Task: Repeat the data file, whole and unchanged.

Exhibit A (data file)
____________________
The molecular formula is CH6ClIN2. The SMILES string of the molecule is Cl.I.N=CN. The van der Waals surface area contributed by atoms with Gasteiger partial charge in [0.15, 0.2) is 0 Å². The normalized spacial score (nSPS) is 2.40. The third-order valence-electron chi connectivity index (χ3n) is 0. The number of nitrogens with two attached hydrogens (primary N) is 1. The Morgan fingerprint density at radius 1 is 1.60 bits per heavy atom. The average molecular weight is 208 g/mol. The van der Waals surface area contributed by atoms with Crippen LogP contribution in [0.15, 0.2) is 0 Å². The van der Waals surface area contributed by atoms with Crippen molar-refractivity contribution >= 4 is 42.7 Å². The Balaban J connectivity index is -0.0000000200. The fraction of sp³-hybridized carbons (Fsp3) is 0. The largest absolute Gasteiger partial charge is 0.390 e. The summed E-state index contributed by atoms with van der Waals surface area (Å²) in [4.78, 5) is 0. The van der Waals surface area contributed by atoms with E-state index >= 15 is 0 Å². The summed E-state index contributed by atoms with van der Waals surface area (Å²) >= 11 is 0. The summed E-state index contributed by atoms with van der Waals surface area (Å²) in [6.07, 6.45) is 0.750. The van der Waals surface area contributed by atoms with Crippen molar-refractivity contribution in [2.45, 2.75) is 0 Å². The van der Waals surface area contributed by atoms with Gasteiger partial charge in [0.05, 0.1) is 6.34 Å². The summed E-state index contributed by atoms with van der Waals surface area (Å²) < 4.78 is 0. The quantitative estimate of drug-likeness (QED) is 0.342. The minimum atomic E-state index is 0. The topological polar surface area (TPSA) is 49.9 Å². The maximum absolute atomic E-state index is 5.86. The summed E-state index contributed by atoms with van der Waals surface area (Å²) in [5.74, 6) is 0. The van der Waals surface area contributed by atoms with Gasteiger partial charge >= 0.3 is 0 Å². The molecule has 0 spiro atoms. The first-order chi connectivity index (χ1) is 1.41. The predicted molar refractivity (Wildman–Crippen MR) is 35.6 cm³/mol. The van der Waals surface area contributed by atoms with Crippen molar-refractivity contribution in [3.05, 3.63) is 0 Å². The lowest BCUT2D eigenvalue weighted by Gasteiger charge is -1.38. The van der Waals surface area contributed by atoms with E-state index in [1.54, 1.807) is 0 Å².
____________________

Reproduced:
The molecular formula is CH6ClIN2. The SMILES string of the molecule is Cl.I.N=CN. The van der Waals surface area contributed by atoms with Gasteiger partial charge in [0.15, 0.2) is 0 Å². The normalized spacial score (nSPS) is 2.40. The third-order valence-electron chi connectivity index (χ3n) is 0. The number of nitrogens with two attached hydrogens (primary N) is 1. The Morgan fingerprint density at radius 1 is 1.60 bits per heavy atom. The average molecular weight is 208 g/mol. The van der Waals surface area contributed by atoms with Crippen LogP contribution in [0.15, 0.2) is 0 Å². The van der Waals surface area contributed by atoms with Crippen molar-refractivity contribution >= 4 is 42.7 Å². The Balaban J connectivity index is -0.0000000200. The fraction of sp³-hybridized carbons (Fsp3) is 0. The largest absolute Gasteiger partial charge is 0.390 e. The summed E-state index contributed by atoms with van der Waals surface area (Å²) in [4.78, 5) is 0. The van der Waals surface area contributed by atoms with E-state index >= 15 is 0 Å². The summed E-state index contributed by atoms with van der Waals surface area (Å²) >= 11 is 0. The summed E-state index contributed by atoms with van der Waals surface area (Å²) in [6.07, 6.45) is 0.750. The van der Waals surface area contributed by atoms with Crippen molar-refractivity contribution in [2.45, 2.75) is 0 Å². The van der Waals surface area contributed by atoms with Gasteiger partial charge in [0.05, 0.1) is 6.34 Å². The summed E-state index contributed by atoms with van der Waals surface area (Å²) < 4.78 is 0. The quantitative estimate of drug-likeness (QED) is 0.342. The minimum atomic E-state index is 0. The topological polar surface area (TPSA) is 49.9 Å². The maximum absolute atomic E-state index is 5.86. The summed E-state index contributed by atoms with van der Waals surface area (Å²) in [5.74, 6) is 0. The van der Waals surface area contributed by atoms with Gasteiger partial charge >= 0.3 is 0 Å². The molecule has 0 spiro atoms. The first-order chi connectivity index (χ1) is 1.41. The predicted molar refractivity (Wildman–Crippen MR) is 35.6 cm³/mol. The van der Waals surface area contributed by atoms with Crippen molar-refractivity contribution in [3.05, 3.63) is 0 Å². The lowest BCUT2D eigenvalue weighted by Gasteiger charge is -1.38. The van der Waals surface area contributed by atoms with E-state index in [1.54, 1.807) is 0 Å².